The second line follows on from that. This has to do with catching God’s vision for your life. It’s a chicken and egg situation sometimes. Some people never get God’s vision for their lives because they never seem to get into that fit-enough state in their own inward life where they can hear or receive God’s vision. Their continual lack of spiritual maturity seems to disable them from being led forward into any sense of purpose for their lives.

On the other hand, vision encourages self-discipline. I know that it is my vision for my life with God which maintains the stimulus for me to keep myself right with God. If I did not feel the demand of Gods call, I doubt if I could continue to be open and allow God to deal with me and make me fit for the vision.

I believe that if we can see what God wants to do with our lives we can also often see what needs to change in us for that to become a reality. This is a powerful incentive towards change. I know people very well who, if they had not had the stimulus of God’s call upon their lives coupled with a real desire to serve God in that way, might never have progressed through some of the personal challenges and difficulties they have had to face.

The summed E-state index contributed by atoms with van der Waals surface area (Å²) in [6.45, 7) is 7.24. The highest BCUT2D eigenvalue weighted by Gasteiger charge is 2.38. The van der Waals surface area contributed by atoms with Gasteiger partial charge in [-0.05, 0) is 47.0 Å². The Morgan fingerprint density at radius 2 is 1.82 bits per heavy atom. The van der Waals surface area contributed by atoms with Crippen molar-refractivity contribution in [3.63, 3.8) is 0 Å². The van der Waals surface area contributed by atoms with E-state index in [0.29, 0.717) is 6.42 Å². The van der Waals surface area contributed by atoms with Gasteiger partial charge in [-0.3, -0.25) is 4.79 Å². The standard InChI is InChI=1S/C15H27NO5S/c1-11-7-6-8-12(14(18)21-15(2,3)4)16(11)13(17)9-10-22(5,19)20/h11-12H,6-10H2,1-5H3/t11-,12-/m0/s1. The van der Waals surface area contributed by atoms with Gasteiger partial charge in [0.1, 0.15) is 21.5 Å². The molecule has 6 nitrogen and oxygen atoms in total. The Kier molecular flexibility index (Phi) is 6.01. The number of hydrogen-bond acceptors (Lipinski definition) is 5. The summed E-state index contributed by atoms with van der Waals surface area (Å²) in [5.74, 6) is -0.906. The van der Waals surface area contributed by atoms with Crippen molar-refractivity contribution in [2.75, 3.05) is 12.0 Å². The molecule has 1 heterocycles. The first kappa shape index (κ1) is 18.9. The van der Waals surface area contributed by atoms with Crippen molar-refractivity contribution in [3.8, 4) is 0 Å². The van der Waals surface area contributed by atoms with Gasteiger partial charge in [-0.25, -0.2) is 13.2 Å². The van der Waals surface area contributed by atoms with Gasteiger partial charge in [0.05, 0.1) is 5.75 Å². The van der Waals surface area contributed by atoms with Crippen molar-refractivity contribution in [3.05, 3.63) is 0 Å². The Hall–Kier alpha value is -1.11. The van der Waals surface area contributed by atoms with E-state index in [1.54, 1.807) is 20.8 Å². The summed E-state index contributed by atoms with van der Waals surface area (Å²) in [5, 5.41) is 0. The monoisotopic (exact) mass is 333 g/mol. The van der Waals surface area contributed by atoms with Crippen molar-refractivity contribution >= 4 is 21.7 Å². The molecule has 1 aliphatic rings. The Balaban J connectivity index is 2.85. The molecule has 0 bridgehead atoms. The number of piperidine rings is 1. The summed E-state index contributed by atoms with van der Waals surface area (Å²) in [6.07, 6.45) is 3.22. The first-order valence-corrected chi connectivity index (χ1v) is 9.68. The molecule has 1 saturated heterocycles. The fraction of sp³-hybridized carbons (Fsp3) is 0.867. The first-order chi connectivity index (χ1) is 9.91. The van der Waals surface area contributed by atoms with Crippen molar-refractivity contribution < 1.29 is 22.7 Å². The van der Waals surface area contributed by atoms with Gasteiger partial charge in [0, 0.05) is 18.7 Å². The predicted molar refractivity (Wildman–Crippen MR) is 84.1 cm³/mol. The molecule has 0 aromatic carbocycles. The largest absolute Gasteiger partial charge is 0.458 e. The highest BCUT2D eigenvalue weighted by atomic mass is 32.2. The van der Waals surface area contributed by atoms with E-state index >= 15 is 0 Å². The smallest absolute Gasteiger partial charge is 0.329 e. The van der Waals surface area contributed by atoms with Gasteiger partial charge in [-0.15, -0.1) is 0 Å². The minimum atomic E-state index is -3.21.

The third line of the prayer reminds us that we don’t need to be gifted in every way before we can be fruitful. Praise God that He can and will make up the deficiencies of our nature so that we can more purposefully pursue His will. James reminds us of that when he writes: If any of you lacks wisdom, he should ask God, who gives generously to all without finding fault, and it will be given to him (James 1:5). We all need to make this prayer because it contains the secret of real fruitfulness. Fruitfulness is becoming what I am meant to be in Christ.

Fruitbearing

Reading: John 15:1–8; Luke 12:16–21

Fruitfulness is a necessary part of discipleship. In fact, it could be said that fruitfulness is the goal of discipleship. The outcome of growth in personal holiness and gift ought to be effectiveness for the sake of the Kingdom of God within our lives. Fruitfulness is also productive for our own development. Someone who is being continually productive will be healthy and motivated in their onward walk with God. Stagnation brings frustration and frustration leads back into a lack of fruitfulness.

The ancient picture of Jeremiah the prophet holds good today. It is those whose heart and hope are fixed in God who are fruitful and who know how to survive even under the most intense pressure of life: